We drove from my in-laws in Sequim to Bainbridge Island, Washington this summer, to catch the ferry to Seattle. We have done this trip a number of times, and although Bainbridge Island is adorable and full of lovely shops and art galleries, we’ve never stopped, except to have lunch or grab some food at the chic local market.
This time, we had planned a lunch downtown, but were nervous about leaving our car too far out of sight, packed to the gills with travel gear. As we drove down the main drag, clogged with tourists, we saw a new eco-building with a Grand Opening sign saying it was the Bainbridge Island Museum of Art. After much protest from my two boys and with the promise of a Mexican meal after, we decided to check it out. Brand spankin’ new, the pristine green building in itself had appeal with its recycled materials, solar power, denim insulation, Zero Waste, living wall and environmentally friendly carpets and paint. It was FREE, thanks to sponsorships, memberships, and donations!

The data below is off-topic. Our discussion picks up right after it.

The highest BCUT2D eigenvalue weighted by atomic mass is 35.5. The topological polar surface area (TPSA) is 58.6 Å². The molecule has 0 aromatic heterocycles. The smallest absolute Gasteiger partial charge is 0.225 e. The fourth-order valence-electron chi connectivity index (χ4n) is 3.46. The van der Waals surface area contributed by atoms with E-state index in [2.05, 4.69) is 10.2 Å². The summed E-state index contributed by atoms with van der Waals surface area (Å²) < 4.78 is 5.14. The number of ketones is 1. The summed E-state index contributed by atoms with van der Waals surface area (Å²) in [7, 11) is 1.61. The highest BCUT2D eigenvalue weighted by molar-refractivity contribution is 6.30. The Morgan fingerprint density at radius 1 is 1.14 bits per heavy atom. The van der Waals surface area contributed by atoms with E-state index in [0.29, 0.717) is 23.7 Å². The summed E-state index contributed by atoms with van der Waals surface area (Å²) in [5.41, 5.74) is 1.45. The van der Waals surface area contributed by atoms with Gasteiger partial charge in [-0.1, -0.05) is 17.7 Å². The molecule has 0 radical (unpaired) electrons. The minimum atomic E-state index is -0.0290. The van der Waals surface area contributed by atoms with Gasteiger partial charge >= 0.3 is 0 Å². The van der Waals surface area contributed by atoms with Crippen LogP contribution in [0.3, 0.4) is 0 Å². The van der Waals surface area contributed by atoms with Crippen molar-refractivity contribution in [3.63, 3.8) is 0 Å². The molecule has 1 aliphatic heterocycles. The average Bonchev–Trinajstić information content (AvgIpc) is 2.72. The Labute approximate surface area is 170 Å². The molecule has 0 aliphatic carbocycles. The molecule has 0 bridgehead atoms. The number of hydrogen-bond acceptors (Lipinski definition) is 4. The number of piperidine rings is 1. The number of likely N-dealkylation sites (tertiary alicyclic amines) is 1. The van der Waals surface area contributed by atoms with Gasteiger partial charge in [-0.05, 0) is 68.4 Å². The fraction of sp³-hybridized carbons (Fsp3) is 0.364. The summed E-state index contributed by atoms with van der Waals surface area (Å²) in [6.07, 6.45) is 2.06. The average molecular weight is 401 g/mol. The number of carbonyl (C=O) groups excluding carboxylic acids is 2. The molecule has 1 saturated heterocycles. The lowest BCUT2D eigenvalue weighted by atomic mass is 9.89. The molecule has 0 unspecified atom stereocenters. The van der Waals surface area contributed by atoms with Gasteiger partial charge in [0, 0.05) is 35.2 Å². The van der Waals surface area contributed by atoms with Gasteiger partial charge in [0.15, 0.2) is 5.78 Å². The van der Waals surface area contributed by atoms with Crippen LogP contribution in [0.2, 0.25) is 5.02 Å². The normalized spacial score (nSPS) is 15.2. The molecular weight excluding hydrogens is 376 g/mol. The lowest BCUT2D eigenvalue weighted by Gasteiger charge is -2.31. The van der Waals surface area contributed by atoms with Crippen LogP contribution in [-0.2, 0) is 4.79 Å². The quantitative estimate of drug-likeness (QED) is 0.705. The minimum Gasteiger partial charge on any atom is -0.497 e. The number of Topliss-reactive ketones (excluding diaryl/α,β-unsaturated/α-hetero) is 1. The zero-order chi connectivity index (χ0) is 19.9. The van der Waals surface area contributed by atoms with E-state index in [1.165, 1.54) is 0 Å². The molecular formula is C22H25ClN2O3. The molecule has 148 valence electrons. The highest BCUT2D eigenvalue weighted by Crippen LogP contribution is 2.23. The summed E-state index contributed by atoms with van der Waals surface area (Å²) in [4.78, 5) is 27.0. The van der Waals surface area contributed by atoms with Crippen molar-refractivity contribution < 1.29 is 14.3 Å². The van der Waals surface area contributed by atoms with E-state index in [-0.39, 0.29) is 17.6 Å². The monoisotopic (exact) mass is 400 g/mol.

The open, airy building sits across from the Seattle/Bainbridge ferry terminal. It houses a tremendously quirky collection and quickly got us all interested. The collection was refreshing because of its focus on art and crafts created by the many artists in the area, and particularly inviting given the splendor and artistic appeal of the region. When we visited, the collection included wire sea creatures and the whimsical work of Karen Hackenberg.
She had a number of sculptures made of matchsticks; the one pictured here is called “American Pie.” The museum is contained and you can get a real sense of the collection in less than an hour, handy if you happen to be awaiting the next ferry. The plan is for 12-16 shows a year, and BIMA, as it is called, is open 10 a.m.-6 p.m. daily, and as I said, it’s free!